Just look at the Guardian. This really works!
There is another prompt at the bottom of the page. Again, it's really important to do this.
We have seen from countless studies that the problem that most publishers have is that they are not telling people to subscribe.
We saw this, for instance, in a report last year from Shorenstein Center and Lenfest Institute, titled "Digital Pay-Meter Playbook". In this report, they talk about what they call the "Stop rate" ... as in, how often are people reminded to subscribe?
They found that the stop rate was a very important metric in determining how successful publishers are at converting people into subscribers.
Speaking of which, I also see that The Buffalo News has implemented a metered paywall (although, this might have happened before Google got involved?). And here, I am delighted that they have set a limit to only five articles!
And after that, you see this very easy to understand page.
Again, this is really important. In the past, one of the biggest mistakes publishers made was that they set their metered paywall too high. Some newspapers set it to 25 articles.
At 25 articles, people are unlikely to ever see the subscription prompt. Either because they don't actually visit that many times on a single device, per month, or simply the cookie is somehow lost or broken along the way.
So, for newspapers today, five is pretty much the maximum you should set. You might even want to consider setting it below that. Or more importantly, you might want to create a dynamic meter that adjusts itself to what people are doing, rather than using fixed numbers.
What I really like, though, is how The Buffalo News is focusing entirely on digital. Both in the screenshot above, and on the subscription page, you only see 'digital' as a subscription option.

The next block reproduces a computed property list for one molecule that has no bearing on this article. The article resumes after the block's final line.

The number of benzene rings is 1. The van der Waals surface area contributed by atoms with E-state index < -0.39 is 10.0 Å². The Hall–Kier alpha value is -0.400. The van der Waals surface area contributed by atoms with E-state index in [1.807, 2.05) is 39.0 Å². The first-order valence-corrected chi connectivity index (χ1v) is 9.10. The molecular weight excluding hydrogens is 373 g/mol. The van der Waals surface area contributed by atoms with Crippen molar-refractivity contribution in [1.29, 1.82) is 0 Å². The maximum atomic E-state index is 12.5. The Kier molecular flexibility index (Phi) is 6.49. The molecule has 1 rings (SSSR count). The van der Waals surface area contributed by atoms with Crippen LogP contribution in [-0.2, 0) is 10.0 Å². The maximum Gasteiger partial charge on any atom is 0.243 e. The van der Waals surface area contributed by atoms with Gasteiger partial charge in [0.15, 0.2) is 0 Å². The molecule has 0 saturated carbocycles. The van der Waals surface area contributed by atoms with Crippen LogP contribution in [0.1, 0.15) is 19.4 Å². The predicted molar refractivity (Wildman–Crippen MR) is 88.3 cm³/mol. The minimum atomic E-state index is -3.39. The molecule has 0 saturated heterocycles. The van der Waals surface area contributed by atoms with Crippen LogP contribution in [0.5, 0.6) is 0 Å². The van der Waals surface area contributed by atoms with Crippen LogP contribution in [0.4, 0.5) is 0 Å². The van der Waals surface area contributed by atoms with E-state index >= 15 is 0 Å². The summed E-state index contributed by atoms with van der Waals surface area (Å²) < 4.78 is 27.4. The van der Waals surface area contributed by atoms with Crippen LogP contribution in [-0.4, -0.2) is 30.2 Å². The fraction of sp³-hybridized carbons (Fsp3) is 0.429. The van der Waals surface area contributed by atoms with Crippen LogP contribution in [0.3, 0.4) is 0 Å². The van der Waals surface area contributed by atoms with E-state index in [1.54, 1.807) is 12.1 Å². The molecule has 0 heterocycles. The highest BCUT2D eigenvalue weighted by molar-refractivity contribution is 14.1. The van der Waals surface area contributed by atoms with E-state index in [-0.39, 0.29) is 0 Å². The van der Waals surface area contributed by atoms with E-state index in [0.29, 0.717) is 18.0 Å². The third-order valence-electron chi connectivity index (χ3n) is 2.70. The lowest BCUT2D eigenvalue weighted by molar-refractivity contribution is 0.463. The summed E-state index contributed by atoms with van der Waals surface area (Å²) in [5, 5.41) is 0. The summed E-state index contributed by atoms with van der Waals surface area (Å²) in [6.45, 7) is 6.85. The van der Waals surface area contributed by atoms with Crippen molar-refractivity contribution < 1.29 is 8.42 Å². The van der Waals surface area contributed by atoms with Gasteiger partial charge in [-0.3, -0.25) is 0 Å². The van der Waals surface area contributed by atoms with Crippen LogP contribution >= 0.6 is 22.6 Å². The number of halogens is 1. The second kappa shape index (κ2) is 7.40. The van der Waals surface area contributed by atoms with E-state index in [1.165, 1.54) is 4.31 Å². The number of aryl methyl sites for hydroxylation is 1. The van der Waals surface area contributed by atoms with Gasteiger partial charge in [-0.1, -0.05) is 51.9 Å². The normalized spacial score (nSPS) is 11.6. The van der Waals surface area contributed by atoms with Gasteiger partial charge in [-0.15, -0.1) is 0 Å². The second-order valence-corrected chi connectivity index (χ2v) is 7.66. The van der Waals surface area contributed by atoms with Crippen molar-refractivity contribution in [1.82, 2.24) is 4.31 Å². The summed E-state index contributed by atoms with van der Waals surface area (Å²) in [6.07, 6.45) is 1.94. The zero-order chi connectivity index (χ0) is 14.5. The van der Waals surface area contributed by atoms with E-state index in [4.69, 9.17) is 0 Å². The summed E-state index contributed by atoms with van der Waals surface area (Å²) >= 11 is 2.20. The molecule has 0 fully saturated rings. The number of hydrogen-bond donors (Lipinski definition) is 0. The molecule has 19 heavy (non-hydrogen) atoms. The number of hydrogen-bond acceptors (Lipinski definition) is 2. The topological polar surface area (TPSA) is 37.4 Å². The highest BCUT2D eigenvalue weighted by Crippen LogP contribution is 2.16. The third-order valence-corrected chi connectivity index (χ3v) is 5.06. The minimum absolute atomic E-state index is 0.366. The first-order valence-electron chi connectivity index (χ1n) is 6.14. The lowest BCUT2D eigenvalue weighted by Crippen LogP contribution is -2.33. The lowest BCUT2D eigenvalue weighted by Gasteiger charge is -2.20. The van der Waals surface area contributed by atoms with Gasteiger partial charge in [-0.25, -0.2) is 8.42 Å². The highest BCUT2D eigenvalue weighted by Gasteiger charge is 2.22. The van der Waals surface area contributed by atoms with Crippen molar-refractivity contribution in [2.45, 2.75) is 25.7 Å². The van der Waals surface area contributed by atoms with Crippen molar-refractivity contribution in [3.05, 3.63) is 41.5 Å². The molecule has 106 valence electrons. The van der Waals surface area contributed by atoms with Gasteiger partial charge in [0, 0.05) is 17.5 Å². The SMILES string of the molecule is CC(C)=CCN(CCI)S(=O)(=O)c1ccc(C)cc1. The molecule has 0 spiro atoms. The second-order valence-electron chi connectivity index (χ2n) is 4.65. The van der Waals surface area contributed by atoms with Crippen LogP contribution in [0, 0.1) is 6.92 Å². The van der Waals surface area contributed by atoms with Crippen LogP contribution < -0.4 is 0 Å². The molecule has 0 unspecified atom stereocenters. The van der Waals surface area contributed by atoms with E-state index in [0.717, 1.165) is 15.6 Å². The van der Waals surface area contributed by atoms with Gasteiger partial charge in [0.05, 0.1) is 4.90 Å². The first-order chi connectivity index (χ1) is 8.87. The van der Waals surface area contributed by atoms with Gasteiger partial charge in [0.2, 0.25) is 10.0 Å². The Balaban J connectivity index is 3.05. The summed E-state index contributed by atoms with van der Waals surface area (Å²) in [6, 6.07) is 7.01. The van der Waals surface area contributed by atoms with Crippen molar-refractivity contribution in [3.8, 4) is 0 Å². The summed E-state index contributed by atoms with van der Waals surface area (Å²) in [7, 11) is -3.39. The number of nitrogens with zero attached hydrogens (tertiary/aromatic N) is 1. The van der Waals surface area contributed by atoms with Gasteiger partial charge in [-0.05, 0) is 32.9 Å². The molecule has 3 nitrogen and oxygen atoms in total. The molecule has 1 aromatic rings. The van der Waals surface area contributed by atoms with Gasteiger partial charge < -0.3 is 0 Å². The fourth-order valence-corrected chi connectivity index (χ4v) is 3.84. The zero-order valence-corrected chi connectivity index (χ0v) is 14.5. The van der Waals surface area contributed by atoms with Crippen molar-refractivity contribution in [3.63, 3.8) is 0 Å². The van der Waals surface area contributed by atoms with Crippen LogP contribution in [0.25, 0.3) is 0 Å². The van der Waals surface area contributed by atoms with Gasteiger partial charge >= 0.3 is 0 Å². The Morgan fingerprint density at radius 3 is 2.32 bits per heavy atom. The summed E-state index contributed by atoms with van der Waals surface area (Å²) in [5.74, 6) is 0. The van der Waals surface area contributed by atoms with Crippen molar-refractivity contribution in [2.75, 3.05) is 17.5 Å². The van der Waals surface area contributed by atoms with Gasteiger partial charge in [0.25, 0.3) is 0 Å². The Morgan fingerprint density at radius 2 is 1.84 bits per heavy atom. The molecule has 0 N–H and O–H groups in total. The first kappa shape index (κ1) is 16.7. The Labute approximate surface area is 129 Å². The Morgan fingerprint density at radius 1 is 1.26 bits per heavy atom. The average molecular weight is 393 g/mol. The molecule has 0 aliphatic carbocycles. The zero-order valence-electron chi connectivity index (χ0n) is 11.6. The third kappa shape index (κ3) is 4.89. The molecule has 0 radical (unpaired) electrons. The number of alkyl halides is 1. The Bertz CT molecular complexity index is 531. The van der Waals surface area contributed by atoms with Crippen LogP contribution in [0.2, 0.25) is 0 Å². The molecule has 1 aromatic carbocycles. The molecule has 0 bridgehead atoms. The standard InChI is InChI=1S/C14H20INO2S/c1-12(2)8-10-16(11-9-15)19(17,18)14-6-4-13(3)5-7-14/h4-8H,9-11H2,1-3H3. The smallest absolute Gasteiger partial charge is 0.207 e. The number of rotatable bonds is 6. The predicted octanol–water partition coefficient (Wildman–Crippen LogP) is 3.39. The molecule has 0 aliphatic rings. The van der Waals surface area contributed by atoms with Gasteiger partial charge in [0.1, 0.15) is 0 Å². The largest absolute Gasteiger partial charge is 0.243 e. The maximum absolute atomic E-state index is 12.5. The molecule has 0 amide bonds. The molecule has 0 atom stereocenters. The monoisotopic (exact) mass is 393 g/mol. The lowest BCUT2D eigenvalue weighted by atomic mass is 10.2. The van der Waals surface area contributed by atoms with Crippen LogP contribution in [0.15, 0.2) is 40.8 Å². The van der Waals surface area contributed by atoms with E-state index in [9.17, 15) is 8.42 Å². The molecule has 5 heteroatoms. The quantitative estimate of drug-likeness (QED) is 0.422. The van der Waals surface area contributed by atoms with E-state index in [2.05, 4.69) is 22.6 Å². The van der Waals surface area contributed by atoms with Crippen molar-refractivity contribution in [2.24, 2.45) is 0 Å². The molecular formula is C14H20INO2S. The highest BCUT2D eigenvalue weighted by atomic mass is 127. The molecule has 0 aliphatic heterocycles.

This is wonderful. It sends a very clear message that the future is digital, and this is where everyone should be.
You can still technically subscribe to print. There is a tiny link underneath in light grey text that will take you to the print options. But the focus is very clearly on digital.
This is another important thing for publishers to do. For years, publishers have been handicapping themselves by trying to promote their print subscriptions, often choosing print as the "best option" and making print cheaper than digital.
What this does is that it prevents you from changing in a time where changing as fast as possible is the most important thing.
So, it's great that The Buffalo News has done this right.
And then, of course, are the metrics. As Brian Connolly told us:
We previously weren't tracking many of these data points; now, we're making decisions based on how they'll move these numbers.
So here again, they are very much on the right track. Shifting from just making your decisions based on your gut feeling or, worse, vanity metrics, to tracking things that directly drive value and loyalty is such an important change for any newsroom.
And finally, when I did a quick analysis of their articles, they seem to be above average in terms of local relevance.
I talked about this in my article called: "Redefining Relevance: The Circles of Media", but one of the problems that many local newspapers have is that you simply are not in tune with the local community. Many local newspapers keep writing stories that are targeted at a mass-audience, but have no real use to people locally.
Obviously, I don't live in Buffalo (in fact, I live in Europe), so I can't be sure. But their editorial focus seems to be far more locally tuned than what I often hear from other newspapers.
I don't know how much of this was the direct result of Google getting involved, but The Buffalo News has done all the right things.
This is not sad. This is great!
However, I do still feel we have a problem across the industry as a whole. Everything I have talked about here is what I would call 'step 1'. In other words, these are the things you start with. And if you are a publisher and you are still not doing this, get it done. Now!
The reason for my reaction on Twitter is that it's 2020. Publishers should already know all these things by heart. We shouldn't be talking about this anymore. We should be focusing on step 2, 3 or even 5. In other words, what are the next steps after this?
This is what we should really be focusing on, and this is where every publisher should be today.
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Founder, media analyst, author, and publisher. Follow on Twitter
"Thomas Baekdal is one of Scandinavia's most sought-after experts in the digitization of media companies. He has made himself known for his analysis of how digitization has changed the way we consume media."
Swedish business magazine, Resumé